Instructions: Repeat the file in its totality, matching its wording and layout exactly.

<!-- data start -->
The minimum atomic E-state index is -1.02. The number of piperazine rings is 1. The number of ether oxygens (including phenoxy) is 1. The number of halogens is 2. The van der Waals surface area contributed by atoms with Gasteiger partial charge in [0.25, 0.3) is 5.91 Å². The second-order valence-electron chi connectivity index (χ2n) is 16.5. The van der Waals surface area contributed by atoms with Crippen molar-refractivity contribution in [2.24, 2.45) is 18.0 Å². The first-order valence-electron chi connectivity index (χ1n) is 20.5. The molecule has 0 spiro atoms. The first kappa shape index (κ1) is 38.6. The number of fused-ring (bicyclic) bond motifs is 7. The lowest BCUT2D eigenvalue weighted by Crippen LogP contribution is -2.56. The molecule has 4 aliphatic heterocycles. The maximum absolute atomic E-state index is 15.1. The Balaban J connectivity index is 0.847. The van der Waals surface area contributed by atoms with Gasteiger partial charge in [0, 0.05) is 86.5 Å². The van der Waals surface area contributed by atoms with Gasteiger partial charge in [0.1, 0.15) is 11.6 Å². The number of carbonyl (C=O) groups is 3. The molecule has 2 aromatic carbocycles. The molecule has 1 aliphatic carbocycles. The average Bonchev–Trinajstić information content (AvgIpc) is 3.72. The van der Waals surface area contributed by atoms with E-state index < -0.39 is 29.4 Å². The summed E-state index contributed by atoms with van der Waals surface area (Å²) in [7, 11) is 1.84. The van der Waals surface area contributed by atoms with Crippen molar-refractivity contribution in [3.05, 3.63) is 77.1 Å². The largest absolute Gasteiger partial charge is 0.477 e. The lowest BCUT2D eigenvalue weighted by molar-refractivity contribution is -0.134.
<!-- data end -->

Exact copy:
The minimum atomic E-state index is -1.02. The number of piperazine rings is 1. The number of ether oxygens (including phenoxy) is 1. The number of halogens is 2. The van der Waals surface area contributed by atoms with Gasteiger partial charge in [0.25, 0.3) is 5.91 Å². The second-order valence-electron chi connectivity index (χ2n) is 16.5. The van der Waals surface area contributed by atoms with Crippen molar-refractivity contribution in [2.24, 2.45) is 18.0 Å². The first-order valence-electron chi connectivity index (χ1n) is 20.5. The molecule has 0 spiro atoms. The first kappa shape index (κ1) is 38.6. The number of fused-ring (bicyclic) bond motifs is 7. The lowest BCUT2D eigenvalue weighted by Crippen LogP contribution is -2.56. The molecule has 4 aliphatic heterocycles. The maximum absolute atomic E-state index is 15.1. The Balaban J connectivity index is 0.847. The van der Waals surface area contributed by atoms with Gasteiger partial charge in [0, 0.05) is 86.5 Å². The van der Waals surface area contributed by atoms with Gasteiger partial charge in [0.1, 0.15) is 11.6 Å². The number of carbonyl (C=O) groups is 3. The molecule has 2 aromatic carbocycles. The molecule has 1 aliphatic carbocycles. The average Bonchev–Trinajstić information content (AvgIpc) is 3.72. The van der Waals surface area contributed by atoms with E-state index < -0.39 is 29.4 Å². The summed E-state index contributed by atoms with van der Waals surface area (Å²) in [7, 11) is 1.84. The van der Waals surface area contributed by atoms with Crippen molar-refractivity contribution in [3.05, 3.63) is 77.1 Å². The largest absolute Gasteiger partial charge is 0.477 e. The lowest BCUT2D eigenvalue weighted by molar-refractivity contribution is -0.134.